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#3- Life Lessons From Charlie LoPresti

"I probably miss a little bit by not being in Florida in February and March, but you know what, I’m not that consumed with winning the Kentucky Derby.”
#3- Life Lessons From Charlie LoPresti

In April 2021, Charlie LoPresti quietly retired from racing. If I had to name my favorite trainers in the world of horse racing, Charlie LoPresti would be in my top three. He's best known for training two-time Horse of the Year Wise Dan. He's a true horseman, who prided himself in running a small stable and operating like the trainers of years past. A few years ago, Ryan Holiday's book "Ego Is The Enemy" made the rounds among the movers and shakers in Silicon Valley. It even infiltrated the offices of many NFL and college football head coaches. In this short post, I want to talk about Holiday's chapter called, “What’s Important to You?” I doubt Charlie LoPresti read the book. But in a world of achievement and ego, LoPresti might be one of the best examples of someone who long ago mastered his ego and decided what was important to him.

Even after training a two-time Horse of the Year and after winning a Breeders’ Cup, Charlie LoPresti continued to conduct business like the trainers of old. He took out his trainer’s license in 1993, maintained a relatively small number of horses, and developed a reputation for taking his time with his prospects. Another horseman once said of LoPresti, “He is a horseman in the truest sense. He gives them the time they need and does everything the right way.” Charlie LoPresti’s biography on the NTRA website reads, “Unlike most major trainers who relocate to various tracks throughout the year, LoPresti is based year-round at Keeneland Race Course in Lexington, KY.”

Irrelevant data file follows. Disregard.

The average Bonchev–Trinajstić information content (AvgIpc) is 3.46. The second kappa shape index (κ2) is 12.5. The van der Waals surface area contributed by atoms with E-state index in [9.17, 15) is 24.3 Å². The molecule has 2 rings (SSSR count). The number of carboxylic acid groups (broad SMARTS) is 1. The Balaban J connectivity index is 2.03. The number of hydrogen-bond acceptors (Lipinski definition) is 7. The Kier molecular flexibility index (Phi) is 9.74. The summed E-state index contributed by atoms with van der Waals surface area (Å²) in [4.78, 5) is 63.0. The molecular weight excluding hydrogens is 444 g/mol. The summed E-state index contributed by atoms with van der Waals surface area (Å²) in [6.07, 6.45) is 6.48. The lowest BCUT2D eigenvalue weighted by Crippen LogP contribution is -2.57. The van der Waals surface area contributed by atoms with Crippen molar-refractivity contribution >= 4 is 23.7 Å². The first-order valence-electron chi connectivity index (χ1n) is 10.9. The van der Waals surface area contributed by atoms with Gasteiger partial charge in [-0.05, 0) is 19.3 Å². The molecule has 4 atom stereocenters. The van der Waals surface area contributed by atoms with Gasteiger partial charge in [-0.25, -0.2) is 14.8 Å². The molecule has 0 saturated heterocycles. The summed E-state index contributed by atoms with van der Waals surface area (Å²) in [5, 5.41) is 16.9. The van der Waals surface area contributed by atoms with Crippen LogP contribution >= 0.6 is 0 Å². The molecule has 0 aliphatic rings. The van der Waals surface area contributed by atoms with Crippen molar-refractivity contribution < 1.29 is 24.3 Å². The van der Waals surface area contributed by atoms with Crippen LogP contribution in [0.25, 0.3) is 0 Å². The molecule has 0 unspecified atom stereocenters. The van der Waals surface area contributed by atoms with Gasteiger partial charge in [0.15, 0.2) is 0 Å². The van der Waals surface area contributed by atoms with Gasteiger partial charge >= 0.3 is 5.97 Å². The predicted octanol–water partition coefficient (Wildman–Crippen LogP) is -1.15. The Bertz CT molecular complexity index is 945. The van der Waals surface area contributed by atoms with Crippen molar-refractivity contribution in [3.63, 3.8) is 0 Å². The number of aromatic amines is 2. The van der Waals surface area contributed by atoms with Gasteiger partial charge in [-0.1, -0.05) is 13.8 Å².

“This is just what works for me,” said LoPresti, whose refusal to travel away from Keeneland and his nearby farm during the winter months set him apart from his more prominent national colleagues. “The farm is 365 days a year,” he said, “and besides, I just feel like I can do a better job staying here.” Later he said, “I know the economics of the game means that most trainers need to keep racing, but we like to give the horses a little break, just like horsemen used to do it years ago.”

In Ryan Holiday’s book, my favorite chapter compares the lives of Ulysses S. Grant and his friend William Tecumseh Sherman. They were dual architects of the Union’s victory and were two of the most respected and important men in America. But following the Civil War the two men took different paths. Grant went on to be a colossal failure as President and went bankrupt as a businessman and investor. Meanwhile, Sherman repeatedly declined offers to run for office. “I have all the rank I want,” he told them. As Holiday writes, “Having seemingly mastered his ego, he would later retire to New York City, where he lived in what was, by all appearances, happiness and contentment.”